How many times have you heard an Oak Lawn politician say, “The hospital doesn’t pay property taxes and that’s unfair.”
What has always been left unsaid is that there is a state law that provides a “charitable exemption” for hospitals if the value of their charitable activities exceed what they would have paid in property taxes. For Advocate Christ Hospital, that is a hefty amount.
The Illinois Supreme Court on Thursday upheld the constitutionality of a 2012 law that sets standards for property tax exemptions for state hospitals.
Oak Lawn Village officials have fought tooth and nail with the hospital demanding what they had called a “fair share” payment by the tax exempt not for profit hospital despite the state law.
Earlier this year, the village board approved an agreement with the hospital calling for $2,600,000 in payments over four years. The first payment of $600,000 for the 2017 year is due by June 8, 2018. The second payment for 2018, in the same amount is also due at that time. Two additional payments to be made by the end of June in 2019 and 2020, each in the amount of $700,000, are also part of the transaction. Even though the agreement specifically calls the payments grants, Village President Sandra Bury said she considers it a fair share agreement.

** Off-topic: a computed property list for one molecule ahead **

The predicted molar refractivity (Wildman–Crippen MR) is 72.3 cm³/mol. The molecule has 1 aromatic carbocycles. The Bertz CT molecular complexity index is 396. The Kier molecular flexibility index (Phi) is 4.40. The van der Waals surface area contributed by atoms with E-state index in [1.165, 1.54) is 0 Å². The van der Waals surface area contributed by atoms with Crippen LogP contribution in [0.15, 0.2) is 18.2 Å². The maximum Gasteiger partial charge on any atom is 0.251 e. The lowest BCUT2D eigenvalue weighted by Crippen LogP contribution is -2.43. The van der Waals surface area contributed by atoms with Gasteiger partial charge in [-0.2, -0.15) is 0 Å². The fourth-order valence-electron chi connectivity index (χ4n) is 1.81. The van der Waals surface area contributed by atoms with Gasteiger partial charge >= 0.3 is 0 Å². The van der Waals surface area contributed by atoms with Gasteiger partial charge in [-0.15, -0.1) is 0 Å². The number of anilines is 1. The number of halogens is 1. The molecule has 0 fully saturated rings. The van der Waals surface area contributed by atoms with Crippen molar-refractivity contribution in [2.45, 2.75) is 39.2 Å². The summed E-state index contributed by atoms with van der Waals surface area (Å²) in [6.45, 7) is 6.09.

In any case, the agreement came just in time because yesterday the Illinois Supreme Court ruled that the law exempting hospitals from property taxes is valid. The hospital had bargained with the village, which has a major budgetary deficit, because it thought that the court may rule against hospitals.
“[The Legislature] intended to enact a constitutional hospital charitable property tax exemption,” the justices wrote.
Illinois Health and Hospital Association CEO A.J. Wilhelmi praised the decision.
“Taxing non-profit hospitals would hurt the communities they serve by diverting dollars that are better used to care for patients and to upgrade equipment, modernize facilities and hire needed staff,” he said in a statement.
Oak Lawn shouldn’t expect to keep receiving the “grants” after the four year period. The agreement requires the village to deposit the money into a special fund and requires the village to provide an accounting to the hospital on the expenditures.
The four purposes that the agreement allows payment for are:
(1) The direct costs caused by the operations of Advocate that can be clearly documented by a transparent and verifiable methodology.
(2) Economic development efforts intended to spur the development of greater commercial development and the growth of a tax base for the village to fund the needs of the village.
(3) To identify and implement investments that increase the efficiency and reduce the cost of village services.
(4) To allow the village to contribute not more than 25% of any year’s annual grant to its reserve fund to offset future village deficits.
The village is not allowed to impose any new or additional taxes, fees or assessments on Advocate during the term of the agreement unless a utility tax is increased and applies to all customers.